Size Matters: Protein Segregation at Membrane Interfaces

by: Niharika Desaraju

Cells communicate with each other by sending and receiving signals. One way to receive a signal is by binding with a receptor on another cell. The ability of two membranes to interact with each other is highly dependent on the proteins that are located on the surface of the membranes. These proteins can be categorized in two ways: binding and non-binding proteins. Binding proteins are directly involved in holding membranes together, therefore have a significant effect on the communication between two cells. Scientists have previously not been completely familiar with the effects of nonbinding proteins on a cell’s ability to communicate. Recently, the spatial organization of binding and non-binding proteins has been recognized as critical for communication. Daniel Fletcher and his lab, at the University of California, Berkeley, set out to try and understand the interplay of protein size and membrane properties on the arrangement of binding and nonbinding proteins on the membrane’s surface.

As an in vitro model, the researchers created a simplified membrane system using giant unilamellar vesicles with green fluorescent proteins and mCherry, a red fluorescent protein, as synthetic binding and nonbinding proteins respectively. Researchers then studied the effects of changing variables such as protein height and protein crowding. 

To understand the effects of protein height on the segregation of membrane proteins, researchers separately observed three nonbinding proteins of different heights, single-, double-, and triple-length, with the shortest binding proteins. What researchers wanted to observe is a phenomenon known as “protein exclusion”, where certain proteins are not integrated into the membrane surface at the region at which two cells are bound. Researchers found that single-length nonbinding proteins were partially excluded and double-length proteins were excluded even more, while triple-length nonbinding proteins were excluded as much as the double-length, indicating a limit to protein exclusion. These patterns of exclusion are attributed to the fact that double and triple-length proteins are larger than the gap between two membranes, so membrane-bending must occur in order to accommodate the length of the surface protein.

The exclusion of long, nonbinding proteins can be explained by membrane bending, but single-length proteins are smaller than the gap between membranes, signaling that there is another factor that affects protein segregation. Researchers hypothesized that lateral crowding, microscopic interactions that can limit the span of proteins on the same membrane, can affect protein exclusion.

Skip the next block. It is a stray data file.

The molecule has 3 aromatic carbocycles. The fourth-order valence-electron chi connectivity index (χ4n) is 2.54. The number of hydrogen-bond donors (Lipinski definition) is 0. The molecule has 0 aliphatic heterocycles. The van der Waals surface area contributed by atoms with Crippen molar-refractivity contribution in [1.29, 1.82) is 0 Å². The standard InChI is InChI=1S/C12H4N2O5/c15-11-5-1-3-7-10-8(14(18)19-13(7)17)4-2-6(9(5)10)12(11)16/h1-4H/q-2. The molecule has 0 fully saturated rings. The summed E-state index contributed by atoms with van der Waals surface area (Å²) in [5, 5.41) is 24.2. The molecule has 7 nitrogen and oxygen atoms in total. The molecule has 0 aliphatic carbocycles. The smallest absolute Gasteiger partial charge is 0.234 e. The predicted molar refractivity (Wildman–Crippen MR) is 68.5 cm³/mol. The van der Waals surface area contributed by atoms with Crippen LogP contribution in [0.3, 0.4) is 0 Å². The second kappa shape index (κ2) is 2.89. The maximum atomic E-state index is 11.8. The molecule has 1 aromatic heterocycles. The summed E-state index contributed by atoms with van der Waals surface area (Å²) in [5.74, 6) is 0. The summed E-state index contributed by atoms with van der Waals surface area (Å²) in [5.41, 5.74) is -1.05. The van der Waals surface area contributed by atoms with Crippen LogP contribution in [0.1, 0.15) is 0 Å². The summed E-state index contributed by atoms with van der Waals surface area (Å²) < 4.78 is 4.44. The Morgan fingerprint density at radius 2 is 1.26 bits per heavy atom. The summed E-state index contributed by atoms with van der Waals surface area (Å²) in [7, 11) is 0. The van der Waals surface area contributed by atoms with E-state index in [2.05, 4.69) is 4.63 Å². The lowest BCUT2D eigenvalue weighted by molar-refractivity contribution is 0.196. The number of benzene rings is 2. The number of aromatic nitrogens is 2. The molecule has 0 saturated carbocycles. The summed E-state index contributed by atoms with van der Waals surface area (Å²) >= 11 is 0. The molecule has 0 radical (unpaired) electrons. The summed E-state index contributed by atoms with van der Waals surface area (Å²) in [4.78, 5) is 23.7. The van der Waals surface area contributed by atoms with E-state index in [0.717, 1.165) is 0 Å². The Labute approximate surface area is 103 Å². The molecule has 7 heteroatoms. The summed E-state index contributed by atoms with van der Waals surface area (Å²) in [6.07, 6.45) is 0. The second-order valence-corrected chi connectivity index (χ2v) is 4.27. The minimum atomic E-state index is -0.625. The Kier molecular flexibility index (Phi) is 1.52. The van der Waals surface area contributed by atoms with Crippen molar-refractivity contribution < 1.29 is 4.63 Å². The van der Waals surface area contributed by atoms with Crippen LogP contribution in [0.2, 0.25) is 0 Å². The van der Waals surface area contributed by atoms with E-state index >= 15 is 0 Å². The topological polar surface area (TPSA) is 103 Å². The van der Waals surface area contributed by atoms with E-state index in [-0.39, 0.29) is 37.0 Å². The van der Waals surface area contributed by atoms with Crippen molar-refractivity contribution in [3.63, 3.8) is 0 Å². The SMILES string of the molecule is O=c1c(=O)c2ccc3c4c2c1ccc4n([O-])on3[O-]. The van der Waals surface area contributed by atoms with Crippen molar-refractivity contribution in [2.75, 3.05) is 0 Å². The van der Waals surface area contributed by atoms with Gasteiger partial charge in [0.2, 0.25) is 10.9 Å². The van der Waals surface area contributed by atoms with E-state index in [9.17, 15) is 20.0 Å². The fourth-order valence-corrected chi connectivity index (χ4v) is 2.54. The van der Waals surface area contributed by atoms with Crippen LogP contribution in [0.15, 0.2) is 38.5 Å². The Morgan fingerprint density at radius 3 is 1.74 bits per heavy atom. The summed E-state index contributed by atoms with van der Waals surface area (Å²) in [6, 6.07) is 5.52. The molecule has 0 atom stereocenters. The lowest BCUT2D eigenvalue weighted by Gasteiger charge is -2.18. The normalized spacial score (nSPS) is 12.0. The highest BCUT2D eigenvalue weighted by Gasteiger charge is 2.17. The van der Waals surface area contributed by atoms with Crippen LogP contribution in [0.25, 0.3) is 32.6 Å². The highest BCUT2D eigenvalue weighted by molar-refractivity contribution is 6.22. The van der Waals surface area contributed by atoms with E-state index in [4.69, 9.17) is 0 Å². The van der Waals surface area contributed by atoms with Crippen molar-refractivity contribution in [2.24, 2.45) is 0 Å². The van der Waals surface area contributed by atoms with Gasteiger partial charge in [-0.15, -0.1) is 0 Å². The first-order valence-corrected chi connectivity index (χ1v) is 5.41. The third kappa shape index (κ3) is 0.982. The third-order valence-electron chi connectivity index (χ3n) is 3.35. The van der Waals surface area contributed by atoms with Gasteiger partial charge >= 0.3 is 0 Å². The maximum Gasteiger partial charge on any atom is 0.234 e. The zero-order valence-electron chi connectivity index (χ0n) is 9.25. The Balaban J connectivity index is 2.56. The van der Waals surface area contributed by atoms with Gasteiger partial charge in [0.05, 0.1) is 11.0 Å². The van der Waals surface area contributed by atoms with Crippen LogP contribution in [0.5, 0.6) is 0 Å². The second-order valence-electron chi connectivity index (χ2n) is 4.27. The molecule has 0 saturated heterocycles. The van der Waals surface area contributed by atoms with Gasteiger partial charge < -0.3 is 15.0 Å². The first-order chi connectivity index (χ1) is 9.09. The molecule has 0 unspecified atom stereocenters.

In order to determine whether observed exclusion is due to lateral protein crowding, researchers lowered the concentration of the binding protein. This resulted in a proportional decrease in total protein density which consequently led to a decrease in single-length, nonbinding protein exclusion. Overall, the experimental data showed that a combination of changes in protein height and lateral crowding can determine protein exclusion.

To more precisely understand the relationship between lateral crowding, protein height, and membrane gap, researchers used Monte Carlo simulations in an attempt to validate their experimental data. Monte Carlo simulations are part of a class of computational algorithms that use repeated sampling to find a mathematical formula to predict behavior. Researchers constructed a simulation of a two membrane surface with gap size 10 nm, induced by double-length binding proteins, and further seeded the membrane with nonbinding proteins ranging in height from 1 nm to 20 nm. The simulations indicated that nonbinding proteins that are more than 2nm taller than membrane gap are excluded. When simulating the effects of lateral crowding, a decrease in the binding protein density decreased the level of exclusion on the nonbinding protein, as experimentally predicted. Researchers also tested membrane rigidity, the viscosity of the lipid bilayer of a cell membrane. They found that increasing rigidity caused a more severe transition between the maximum exclusion and maximum inclusion of nonbinding proteins. 

This research provides a framework for predicting the size-dependent organization of both binding and non-binding proteins at membrane interfaces. Developing a deeper understanding of the behavior of membrane proteins has significant implications such as helping us develop a better understanding of cell-to-cell relationships, particularly those including T-cell immunological synapses. For example, CD45 is a protein tyrosine phosphatase, receptor type, C which is an enzyme known to signal molecules that regulate a variety of cellular processes including cell growth, differentiation, mitotic cycle, and oncogenic transformation. Specifically expressed in hematopoietic cells, CD45 is highly expressed in lymphomas, B-cell chronic lymphocytic leukemia, hairy leukemia, and acute nonlymphocytic leukemia. The ability to regulate and exclude CD45 could potentially result in a deeper understanding of how a more targeted treatment to leukemia could work since the exclusion of CD45 results in T-cell activation.

Photo by National Cancer Institute on Unsplash

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